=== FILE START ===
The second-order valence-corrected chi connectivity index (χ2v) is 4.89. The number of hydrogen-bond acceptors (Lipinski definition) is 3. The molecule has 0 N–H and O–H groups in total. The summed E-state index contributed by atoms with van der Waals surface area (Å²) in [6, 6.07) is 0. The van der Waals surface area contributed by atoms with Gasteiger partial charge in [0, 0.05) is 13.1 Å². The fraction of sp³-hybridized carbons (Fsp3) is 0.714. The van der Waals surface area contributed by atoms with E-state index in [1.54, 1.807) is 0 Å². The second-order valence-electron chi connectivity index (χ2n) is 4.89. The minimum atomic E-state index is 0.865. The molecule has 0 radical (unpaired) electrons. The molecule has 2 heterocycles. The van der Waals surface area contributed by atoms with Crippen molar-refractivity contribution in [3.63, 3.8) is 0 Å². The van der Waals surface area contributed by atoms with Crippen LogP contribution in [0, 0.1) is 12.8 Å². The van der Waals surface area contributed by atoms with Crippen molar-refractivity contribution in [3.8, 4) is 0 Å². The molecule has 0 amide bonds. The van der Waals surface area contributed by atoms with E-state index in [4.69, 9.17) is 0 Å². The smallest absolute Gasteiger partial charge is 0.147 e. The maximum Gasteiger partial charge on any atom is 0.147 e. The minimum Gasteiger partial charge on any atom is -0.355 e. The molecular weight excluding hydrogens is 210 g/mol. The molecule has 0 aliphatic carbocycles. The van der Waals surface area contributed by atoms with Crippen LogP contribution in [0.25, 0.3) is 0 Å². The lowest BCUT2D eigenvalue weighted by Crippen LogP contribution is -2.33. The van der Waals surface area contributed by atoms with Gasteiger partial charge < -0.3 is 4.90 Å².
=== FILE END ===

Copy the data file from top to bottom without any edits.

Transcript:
The second-order valence-corrected chi connectivity index (χ2v) is 4.89. The number of hydrogen-bond acceptors (Lipinski definition) is 3. The molecule has 0 N–H and O–H groups in total. The summed E-state index contributed by atoms with van der Waals surface area (Å²) in [6, 6.07) is 0. The van der Waals surface area contributed by atoms with Gasteiger partial charge in [0, 0.05) is 13.1 Å². The fraction of sp³-hybridized carbons (Fsp3) is 0.714. The van der Waals surface area contributed by atoms with E-state index in [1.54, 1.807) is 0 Å². The second-order valence-electron chi connectivity index (χ2n) is 4.89. The minimum atomic E-state index is 0.865. The molecule has 0 radical (unpaired) electrons. The molecule has 2 heterocycles. The van der Waals surface area contributed by atoms with Crippen molar-refractivity contribution in [3.63, 3.8) is 0 Å². The van der Waals surface area contributed by atoms with Crippen LogP contribution in [0, 0.1) is 12.8 Å². The van der Waals surface area contributed by atoms with Crippen molar-refractivity contribution in [3.8, 4) is 0 Å². The molecule has 0 amide bonds. The van der Waals surface area contributed by atoms with E-state index in [4.69, 9.17) is 0 Å². The smallest absolute Gasteiger partial charge is 0.147 e. The maximum Gasteiger partial charge on any atom is 0.147 e. The minimum Gasteiger partial charge on any atom is -0.355 e. The molecular weight excluding hydrogens is 210 g/mol. The molecule has 0 aliphatic carbocycles. The van der Waals surface area contributed by atoms with Crippen LogP contribution in [0.25, 0.3) is 0 Å². The lowest BCUT2D eigenvalue weighted by Crippen LogP contribution is -2.33. The van der Waals surface area contributed by atoms with Gasteiger partial charge < -0.3 is 4.90 Å².